Half the world has a menstrual cycle, and yet it’s still greatly misunderstood. Kate Clancy, professor of anthropology at the University of Illinois, Urbana-Champaign, joins host Krys Boyd to discuss the science of periods, reproductive health, and the ways we hide this simple fact of nature from daily life. Her book is “Period: The Real Story of Menstruation.”
Blog Post: The case for talking about periods
— By Briana Flores, Think Intern
Having a menstrual cycle is a part of a woman’s life. Even though roughly half the population has them, there are still a lot of misconceptions about periods.
“The way that [periods] certainly has been taught to me and the way I see it narrated out in the world is that we see menstruation as useless,” says our guest, Kate Clancy.
As time has passed, society has had different views on periods, from a sacred practice to a part of life that is poorly studied. Clancy explains how culture has a huge impact on how we view menstruation and reproduction, too.
“We associate [reproduction] with femaleness — typically in a Western science context, we see us as passive, as nurturing,” Clancy says. “These heroic narratives always belong to sperm.”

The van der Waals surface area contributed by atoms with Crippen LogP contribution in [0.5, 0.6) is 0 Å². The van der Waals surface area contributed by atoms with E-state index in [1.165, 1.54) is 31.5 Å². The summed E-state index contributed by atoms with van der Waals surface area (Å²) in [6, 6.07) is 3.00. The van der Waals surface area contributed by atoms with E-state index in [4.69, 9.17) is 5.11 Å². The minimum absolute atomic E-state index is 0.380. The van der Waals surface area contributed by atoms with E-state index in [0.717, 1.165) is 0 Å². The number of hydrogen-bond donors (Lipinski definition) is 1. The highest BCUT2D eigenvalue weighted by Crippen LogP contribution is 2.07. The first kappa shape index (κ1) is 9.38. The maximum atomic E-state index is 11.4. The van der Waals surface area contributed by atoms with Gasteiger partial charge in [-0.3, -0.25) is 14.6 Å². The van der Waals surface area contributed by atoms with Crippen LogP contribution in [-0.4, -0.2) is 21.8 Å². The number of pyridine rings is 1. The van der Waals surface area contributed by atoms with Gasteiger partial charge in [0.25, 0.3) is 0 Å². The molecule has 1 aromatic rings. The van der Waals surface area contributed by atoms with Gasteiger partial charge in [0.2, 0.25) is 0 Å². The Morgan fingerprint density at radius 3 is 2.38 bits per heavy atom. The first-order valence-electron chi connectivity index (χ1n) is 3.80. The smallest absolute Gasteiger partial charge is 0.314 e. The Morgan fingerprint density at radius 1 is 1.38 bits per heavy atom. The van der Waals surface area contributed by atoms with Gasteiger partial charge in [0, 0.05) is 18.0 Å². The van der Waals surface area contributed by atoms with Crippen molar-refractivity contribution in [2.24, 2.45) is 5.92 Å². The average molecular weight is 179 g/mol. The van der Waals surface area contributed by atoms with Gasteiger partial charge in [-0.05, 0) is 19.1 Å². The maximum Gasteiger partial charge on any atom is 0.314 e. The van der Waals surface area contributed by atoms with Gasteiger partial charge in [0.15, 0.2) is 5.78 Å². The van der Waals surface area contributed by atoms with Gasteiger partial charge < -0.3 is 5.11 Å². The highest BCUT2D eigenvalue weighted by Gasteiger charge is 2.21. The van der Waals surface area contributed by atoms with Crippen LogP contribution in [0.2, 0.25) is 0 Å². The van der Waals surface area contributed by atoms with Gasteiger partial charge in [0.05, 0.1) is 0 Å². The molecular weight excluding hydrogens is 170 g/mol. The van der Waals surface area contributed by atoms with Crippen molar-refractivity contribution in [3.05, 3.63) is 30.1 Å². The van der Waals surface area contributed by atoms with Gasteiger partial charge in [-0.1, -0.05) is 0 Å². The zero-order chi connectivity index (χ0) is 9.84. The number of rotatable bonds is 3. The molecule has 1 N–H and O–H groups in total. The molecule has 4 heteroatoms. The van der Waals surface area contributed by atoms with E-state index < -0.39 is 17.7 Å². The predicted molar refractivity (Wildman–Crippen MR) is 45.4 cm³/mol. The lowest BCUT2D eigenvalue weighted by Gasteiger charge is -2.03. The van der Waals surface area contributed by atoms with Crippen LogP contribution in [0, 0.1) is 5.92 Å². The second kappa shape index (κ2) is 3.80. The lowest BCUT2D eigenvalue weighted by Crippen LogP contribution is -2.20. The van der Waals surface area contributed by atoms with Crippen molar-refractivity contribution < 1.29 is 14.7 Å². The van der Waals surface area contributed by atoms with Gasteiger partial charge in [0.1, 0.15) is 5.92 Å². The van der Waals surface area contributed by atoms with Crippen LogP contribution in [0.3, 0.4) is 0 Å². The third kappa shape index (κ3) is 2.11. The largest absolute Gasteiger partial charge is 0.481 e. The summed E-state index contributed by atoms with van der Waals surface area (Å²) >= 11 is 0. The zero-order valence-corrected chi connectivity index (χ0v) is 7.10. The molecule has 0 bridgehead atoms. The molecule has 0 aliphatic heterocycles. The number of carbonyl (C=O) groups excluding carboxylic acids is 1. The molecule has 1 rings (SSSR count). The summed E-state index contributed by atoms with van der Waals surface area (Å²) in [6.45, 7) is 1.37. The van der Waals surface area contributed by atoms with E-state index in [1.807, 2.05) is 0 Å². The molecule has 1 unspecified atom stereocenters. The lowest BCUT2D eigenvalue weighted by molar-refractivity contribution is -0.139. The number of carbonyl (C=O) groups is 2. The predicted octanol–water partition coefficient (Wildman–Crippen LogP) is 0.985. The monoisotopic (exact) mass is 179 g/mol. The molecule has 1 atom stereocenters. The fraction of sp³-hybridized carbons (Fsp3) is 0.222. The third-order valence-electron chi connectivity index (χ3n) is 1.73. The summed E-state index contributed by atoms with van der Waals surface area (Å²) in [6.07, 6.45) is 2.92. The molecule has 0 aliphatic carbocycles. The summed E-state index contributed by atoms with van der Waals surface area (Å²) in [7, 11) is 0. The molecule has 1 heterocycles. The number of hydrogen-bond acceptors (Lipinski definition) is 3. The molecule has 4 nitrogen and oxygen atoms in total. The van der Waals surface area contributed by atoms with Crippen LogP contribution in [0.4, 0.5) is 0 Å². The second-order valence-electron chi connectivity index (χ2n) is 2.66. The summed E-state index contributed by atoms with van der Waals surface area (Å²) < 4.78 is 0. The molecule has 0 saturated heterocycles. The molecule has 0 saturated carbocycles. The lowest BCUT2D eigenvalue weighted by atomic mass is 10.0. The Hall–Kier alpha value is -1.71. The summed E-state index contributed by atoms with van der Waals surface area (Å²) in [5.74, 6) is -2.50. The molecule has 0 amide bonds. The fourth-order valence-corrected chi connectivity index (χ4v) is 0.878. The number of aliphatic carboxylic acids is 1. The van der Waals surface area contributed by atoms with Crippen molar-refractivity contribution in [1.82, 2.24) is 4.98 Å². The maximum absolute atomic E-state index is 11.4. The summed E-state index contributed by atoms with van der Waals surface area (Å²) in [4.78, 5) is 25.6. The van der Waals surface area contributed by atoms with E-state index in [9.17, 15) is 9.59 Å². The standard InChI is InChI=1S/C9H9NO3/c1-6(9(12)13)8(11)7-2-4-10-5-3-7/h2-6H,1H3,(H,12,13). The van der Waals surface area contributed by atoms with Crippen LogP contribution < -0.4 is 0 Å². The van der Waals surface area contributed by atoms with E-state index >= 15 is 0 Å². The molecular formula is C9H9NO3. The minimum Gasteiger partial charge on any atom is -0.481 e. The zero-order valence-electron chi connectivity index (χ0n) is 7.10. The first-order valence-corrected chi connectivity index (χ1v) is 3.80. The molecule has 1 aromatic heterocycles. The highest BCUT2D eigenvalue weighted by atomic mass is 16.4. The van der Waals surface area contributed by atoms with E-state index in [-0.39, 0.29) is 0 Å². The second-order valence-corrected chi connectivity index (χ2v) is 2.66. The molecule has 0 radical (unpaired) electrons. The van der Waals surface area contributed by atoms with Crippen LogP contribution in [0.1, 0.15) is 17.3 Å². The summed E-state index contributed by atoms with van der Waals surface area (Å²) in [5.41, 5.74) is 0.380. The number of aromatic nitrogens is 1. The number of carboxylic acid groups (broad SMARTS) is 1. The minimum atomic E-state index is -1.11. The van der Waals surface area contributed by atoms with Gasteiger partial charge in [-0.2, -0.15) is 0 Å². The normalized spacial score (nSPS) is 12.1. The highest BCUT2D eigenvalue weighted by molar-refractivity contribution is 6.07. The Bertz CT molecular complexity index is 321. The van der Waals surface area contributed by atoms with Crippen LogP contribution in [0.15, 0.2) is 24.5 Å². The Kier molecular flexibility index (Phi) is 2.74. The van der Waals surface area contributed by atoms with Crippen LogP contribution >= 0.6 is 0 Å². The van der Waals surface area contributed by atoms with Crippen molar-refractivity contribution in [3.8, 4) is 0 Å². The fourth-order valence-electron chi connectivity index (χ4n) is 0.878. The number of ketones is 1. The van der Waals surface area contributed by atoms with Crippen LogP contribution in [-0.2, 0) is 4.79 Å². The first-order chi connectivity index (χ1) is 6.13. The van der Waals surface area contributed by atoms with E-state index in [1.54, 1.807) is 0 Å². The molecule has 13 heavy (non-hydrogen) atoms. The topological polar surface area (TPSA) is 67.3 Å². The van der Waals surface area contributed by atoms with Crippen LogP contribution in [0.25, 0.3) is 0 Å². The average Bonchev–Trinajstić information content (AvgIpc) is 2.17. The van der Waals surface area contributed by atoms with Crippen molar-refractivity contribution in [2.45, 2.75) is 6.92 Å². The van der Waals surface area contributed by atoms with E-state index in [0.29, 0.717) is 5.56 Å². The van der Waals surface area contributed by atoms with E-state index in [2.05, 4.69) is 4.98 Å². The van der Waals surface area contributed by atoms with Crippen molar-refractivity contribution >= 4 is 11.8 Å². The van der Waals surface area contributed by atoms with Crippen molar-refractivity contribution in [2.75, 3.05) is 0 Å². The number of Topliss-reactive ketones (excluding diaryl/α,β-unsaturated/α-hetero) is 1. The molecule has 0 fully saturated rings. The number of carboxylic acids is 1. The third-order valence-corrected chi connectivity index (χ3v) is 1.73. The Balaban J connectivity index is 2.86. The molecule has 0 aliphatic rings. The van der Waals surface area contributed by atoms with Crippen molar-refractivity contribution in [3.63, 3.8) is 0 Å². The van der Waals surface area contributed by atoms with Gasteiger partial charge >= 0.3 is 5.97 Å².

When learning about the reproductive system, educators and scientists often tell the story of sperm rushing to the egg, but recent studies show otherwise.
“Additional study of an understanding of the ovaries and of eggs show that there is so much more action happening in the reproductive tract than we’ve really given it credit for,” Clancy says.
Studies on menstruation and reproduction are not only proving myths and misconceptions wrong, but they’re also opening more conversations around periods.
“People who don’t have a lived experience with periods don’t necessarily understand what it’s like to have something leaking from your body involuntarily,” Clancy says. “That lived experience makes us contribute to how we see the world.”
You can listen to the podcast above to learn more about the purpose of a period and even more beliefs to debunk.